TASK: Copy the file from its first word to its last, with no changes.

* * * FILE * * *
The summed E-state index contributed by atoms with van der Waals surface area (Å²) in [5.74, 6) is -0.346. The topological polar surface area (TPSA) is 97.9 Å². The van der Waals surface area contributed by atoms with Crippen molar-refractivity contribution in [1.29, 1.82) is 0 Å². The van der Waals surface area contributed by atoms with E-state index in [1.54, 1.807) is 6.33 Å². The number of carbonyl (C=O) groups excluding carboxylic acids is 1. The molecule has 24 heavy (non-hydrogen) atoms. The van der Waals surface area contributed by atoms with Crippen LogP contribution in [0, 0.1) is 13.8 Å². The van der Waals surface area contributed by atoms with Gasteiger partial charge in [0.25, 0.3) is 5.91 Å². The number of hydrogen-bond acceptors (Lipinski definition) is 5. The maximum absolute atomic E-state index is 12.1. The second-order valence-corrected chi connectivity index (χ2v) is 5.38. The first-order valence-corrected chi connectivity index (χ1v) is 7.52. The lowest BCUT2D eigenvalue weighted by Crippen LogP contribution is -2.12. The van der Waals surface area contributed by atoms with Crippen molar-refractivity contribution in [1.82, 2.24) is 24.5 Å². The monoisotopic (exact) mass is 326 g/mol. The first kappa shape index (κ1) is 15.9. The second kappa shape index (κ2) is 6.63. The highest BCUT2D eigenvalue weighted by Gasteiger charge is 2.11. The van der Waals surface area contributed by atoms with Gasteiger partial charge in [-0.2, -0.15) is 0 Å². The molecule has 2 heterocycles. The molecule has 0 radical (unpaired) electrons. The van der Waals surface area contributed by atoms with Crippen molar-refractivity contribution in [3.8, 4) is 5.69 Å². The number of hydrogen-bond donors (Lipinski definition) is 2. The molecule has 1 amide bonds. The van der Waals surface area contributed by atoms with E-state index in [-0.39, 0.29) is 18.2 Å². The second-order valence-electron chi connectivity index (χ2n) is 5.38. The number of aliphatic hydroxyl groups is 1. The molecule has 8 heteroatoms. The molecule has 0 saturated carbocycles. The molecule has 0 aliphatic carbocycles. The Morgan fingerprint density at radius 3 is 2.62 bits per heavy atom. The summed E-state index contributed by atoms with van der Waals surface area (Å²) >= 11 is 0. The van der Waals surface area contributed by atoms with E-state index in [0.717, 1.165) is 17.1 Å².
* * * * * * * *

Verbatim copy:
The summed E-state index contributed by atoms with van der Waals surface area (Å²) in [5.74, 6) is -0.346. The topological polar surface area (TPSA) is 97.9 Å². The van der Waals surface area contributed by atoms with Crippen molar-refractivity contribution in [1.29, 1.82) is 0 Å². The van der Waals surface area contributed by atoms with E-state index in [1.54, 1.807) is 6.33 Å². The number of carbonyl (C=O) groups excluding carboxylic acids is 1. The molecule has 24 heavy (non-hydrogen) atoms. The van der Waals surface area contributed by atoms with Crippen LogP contribution in [0, 0.1) is 13.8 Å². The van der Waals surface area contributed by atoms with Gasteiger partial charge in [0.25, 0.3) is 5.91 Å². The number of hydrogen-bond acceptors (Lipinski definition) is 5. The maximum absolute atomic E-state index is 12.1. The second-order valence-corrected chi connectivity index (χ2v) is 5.38. The first-order valence-corrected chi connectivity index (χ1v) is 7.52. The lowest BCUT2D eigenvalue weighted by Crippen LogP contribution is -2.12. The van der Waals surface area contributed by atoms with Crippen molar-refractivity contribution in [1.82, 2.24) is 24.5 Å². The monoisotopic (exact) mass is 326 g/mol. The first kappa shape index (κ1) is 15.9. The second kappa shape index (κ2) is 6.63. The highest BCUT2D eigenvalue weighted by Gasteiger charge is 2.11. The van der Waals surface area contributed by atoms with Gasteiger partial charge in [-0.2, -0.15) is 0 Å². The molecule has 2 heterocycles. The molecule has 0 radical (unpaired) electrons. The van der Waals surface area contributed by atoms with Crippen molar-refractivity contribution in [3.8, 4) is 5.69 Å². The number of hydrogen-bond donors (Lipinski definition) is 2. The molecule has 1 amide bonds. The van der Waals surface area contributed by atoms with E-state index in [-0.39, 0.29) is 18.2 Å². The second-order valence-electron chi connectivity index (χ2n) is 5.38. The number of aliphatic hydroxyl groups is 1. The molecule has 8 heteroatoms. The molecule has 0 saturated carbocycles. The molecule has 0 aliphatic carbocycles. The Morgan fingerprint density at radius 3 is 2.62 bits per heavy atom. The summed E-state index contributed by atoms with van der Waals surface area (Å²) >= 11 is 0. The van der Waals surface area contributed by atoms with E-state index in [0.717, 1.165) is 17.1 Å².